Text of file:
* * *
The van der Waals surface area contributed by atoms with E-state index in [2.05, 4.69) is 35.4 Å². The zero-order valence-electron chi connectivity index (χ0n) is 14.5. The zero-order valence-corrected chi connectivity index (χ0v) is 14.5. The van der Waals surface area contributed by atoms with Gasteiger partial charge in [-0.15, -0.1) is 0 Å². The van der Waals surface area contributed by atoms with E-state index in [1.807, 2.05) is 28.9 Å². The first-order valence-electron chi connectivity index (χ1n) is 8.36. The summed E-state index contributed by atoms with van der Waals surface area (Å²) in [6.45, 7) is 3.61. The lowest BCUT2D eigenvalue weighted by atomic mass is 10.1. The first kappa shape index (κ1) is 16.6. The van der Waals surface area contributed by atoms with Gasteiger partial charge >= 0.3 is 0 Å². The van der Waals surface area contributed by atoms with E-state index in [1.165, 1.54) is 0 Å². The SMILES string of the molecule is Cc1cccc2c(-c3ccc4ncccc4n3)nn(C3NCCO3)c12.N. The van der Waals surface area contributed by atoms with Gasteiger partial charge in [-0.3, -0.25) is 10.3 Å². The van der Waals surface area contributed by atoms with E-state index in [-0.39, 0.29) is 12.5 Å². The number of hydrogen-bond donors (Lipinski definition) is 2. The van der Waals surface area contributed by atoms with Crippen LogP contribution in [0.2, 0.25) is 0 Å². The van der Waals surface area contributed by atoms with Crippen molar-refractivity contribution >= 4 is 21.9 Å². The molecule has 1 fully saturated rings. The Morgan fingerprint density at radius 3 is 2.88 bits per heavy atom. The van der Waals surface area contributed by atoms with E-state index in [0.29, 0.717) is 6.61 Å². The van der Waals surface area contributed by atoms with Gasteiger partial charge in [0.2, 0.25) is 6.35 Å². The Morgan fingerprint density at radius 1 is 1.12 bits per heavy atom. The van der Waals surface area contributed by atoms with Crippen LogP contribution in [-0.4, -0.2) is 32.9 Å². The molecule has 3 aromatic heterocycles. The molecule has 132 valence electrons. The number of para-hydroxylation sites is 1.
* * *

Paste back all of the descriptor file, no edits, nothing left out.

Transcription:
The van der Waals surface area contributed by atoms with E-state index in [2.05, 4.69) is 35.4 Å². The zero-order valence-electron chi connectivity index (χ0n) is 14.5. The zero-order valence-corrected chi connectivity index (χ0v) is 14.5. The van der Waals surface area contributed by atoms with Gasteiger partial charge in [-0.15, -0.1) is 0 Å². The van der Waals surface area contributed by atoms with E-state index in [1.807, 2.05) is 28.9 Å². The first-order valence-electron chi connectivity index (χ1n) is 8.36. The summed E-state index contributed by atoms with van der Waals surface area (Å²) in [6.45, 7) is 3.61. The lowest BCUT2D eigenvalue weighted by atomic mass is 10.1. The first kappa shape index (κ1) is 16.6. The van der Waals surface area contributed by atoms with Gasteiger partial charge >= 0.3 is 0 Å². The van der Waals surface area contributed by atoms with E-state index in [1.165, 1.54) is 0 Å². The SMILES string of the molecule is Cc1cccc2c(-c3ccc4ncccc4n3)nn(C3NCCO3)c12.N. The van der Waals surface area contributed by atoms with Gasteiger partial charge in [-0.3, -0.25) is 10.3 Å². The van der Waals surface area contributed by atoms with E-state index in [-0.39, 0.29) is 12.5 Å². The number of hydrogen-bond donors (Lipinski definition) is 2. The van der Waals surface area contributed by atoms with Crippen LogP contribution in [0.2, 0.25) is 0 Å². The van der Waals surface area contributed by atoms with Crippen molar-refractivity contribution >= 4 is 21.9 Å². The molecule has 1 fully saturated rings. The Morgan fingerprint density at radius 3 is 2.88 bits per heavy atom. The van der Waals surface area contributed by atoms with E-state index in [0.29, 0.717) is 6.61 Å². The van der Waals surface area contributed by atoms with Gasteiger partial charge in [0.2, 0.25) is 6.35 Å². The Morgan fingerprint density at radius 1 is 1.12 bits per heavy atom. The van der Waals surface area contributed by atoms with Crippen LogP contribution in [-0.4, -0.2) is 32.9 Å². The molecule has 3 aromatic heterocycles. The molecule has 132 valence electrons. The number of para-hydroxylation sites is 1.